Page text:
Much like Back to the Future Part II, Terminator Genisys goofs on the more-of-the-same sequel formula by having characters run around messing up stuff inside the original picture. There’s an intriguing, farcical quality to these early sequences that unfortunately gets ironed out when we settle into a more conventional narrative and our trio re-convenes in 2017 to prevent yet another Judgement Day. In a clever idea that sadly never goes anywhere, Skynet has now become a coveted mobile phone application and mankind is eager to download the seeds of our own destruction. Alas, all this really means is that our heroes have to go blow up a building full of computers again. Still, the movie cruises along at a clip, directed by cable TV-vet Taylor with cool competence and little visual inspiration.
But there’s a much weirder film lurking in-between the setpieces. Eventually, Sarah and Kyle are gonna have to bone if the world is to be saved, yet Schwarzenegger’s Pops is always hanging around like an overprotective cyborg chaperone. There’s a strange screwball tone to a lot of this dialogue that’s fairly mangled by the charisma-free turns from Courtney and Clarke – though occasionally you can see where it was supposed to land and that’s a very odd place indeed. The banter is bizarrely jaunty, considering we’re talking about an impending robot apocalypse.
Course-correcting wide from Salvation’s dreary humorlessness, Terminator Genisys is goofy and irreverent in ways that already seem to be rankling the franchise’s fanboy devotees. Our heroes end up getting arrested in a sight-gag-riddled, mug-shot montage scored to the “Bad Boys” theme song from “Cops,” which makes one wonder if the filmmakers’ pop-culture references also did a bit of time-traveling. (I laughed, sue me.) We’ve also got a hilarious supporting turn from J.K. Simmons as a beat cop who witnessed the robot action back in 1984 and has been an alcoholic tinfoil-hat conspiracy theorist ever since.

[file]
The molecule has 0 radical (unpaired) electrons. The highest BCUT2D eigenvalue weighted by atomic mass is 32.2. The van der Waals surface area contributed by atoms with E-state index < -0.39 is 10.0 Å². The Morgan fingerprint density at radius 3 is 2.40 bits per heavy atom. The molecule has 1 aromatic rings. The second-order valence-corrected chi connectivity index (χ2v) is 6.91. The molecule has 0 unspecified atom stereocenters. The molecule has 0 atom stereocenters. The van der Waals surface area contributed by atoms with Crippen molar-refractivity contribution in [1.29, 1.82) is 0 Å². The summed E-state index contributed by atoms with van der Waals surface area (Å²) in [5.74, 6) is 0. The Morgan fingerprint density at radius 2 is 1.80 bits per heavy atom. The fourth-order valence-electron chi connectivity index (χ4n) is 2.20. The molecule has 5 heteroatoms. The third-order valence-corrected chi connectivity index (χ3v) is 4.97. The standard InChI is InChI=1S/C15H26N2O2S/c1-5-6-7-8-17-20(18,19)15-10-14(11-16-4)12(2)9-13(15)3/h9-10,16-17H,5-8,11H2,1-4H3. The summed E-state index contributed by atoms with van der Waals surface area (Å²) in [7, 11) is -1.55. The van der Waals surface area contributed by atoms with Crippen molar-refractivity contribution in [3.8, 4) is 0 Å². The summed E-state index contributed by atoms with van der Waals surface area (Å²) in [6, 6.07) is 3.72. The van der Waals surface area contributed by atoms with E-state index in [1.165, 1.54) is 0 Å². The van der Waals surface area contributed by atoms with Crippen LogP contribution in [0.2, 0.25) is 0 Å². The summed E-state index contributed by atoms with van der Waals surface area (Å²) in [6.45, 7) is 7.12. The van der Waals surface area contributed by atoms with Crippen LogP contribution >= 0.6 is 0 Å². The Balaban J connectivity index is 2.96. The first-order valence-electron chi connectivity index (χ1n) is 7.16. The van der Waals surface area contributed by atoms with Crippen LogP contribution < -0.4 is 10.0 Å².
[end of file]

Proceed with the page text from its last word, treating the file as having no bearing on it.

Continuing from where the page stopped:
Shame about that casting, though. Not sure why Hollywood keeps trying to make Jai Courtney happen but he’ll probably be gone the way of Worthington by the time you finish reading this piece. Emilia Clarke has nothing on Linda Hamilton, especially since she appears to be about 16 years old. However, Schwarzenegger is so fantastic you’ll wish the movie gave him more to do. (Genisys pretty much grinds to a halt whenever he’s offscreen, which is too often.) Effortlessly sliding back into that old biker gear with deadpan aplomb, he’s in complete control of an extremely witty physical performance, turning a slight downward glance into the best dick joke of the summer. In his advancing age, Arnold’s become much less of a ham and he’s way funnier for it.
As much as I enjoy spending time with Arnold Schwarzenegger these days, that still doesn’t mean this movie has any compelling reason to exist beyond a studio’s balance sheet. But insofar as this year’s nostalgia wallows go, I’ll take this one over the sour, smarmy Jurassic World if only because it feels eager-to-please and doesn’t point fingers scolding the audience for wanting what it delivers. It was only during the obligatory mid-credits stinger that negates our hard-earned ending and re-boots for the next sequel that I shuddered to realize Terminator Genisys represents the future of franchise filmmaking: Familiar characters running through endless riffs on familiar scenes from movies three decades old now, borne back ceaselessly into the past.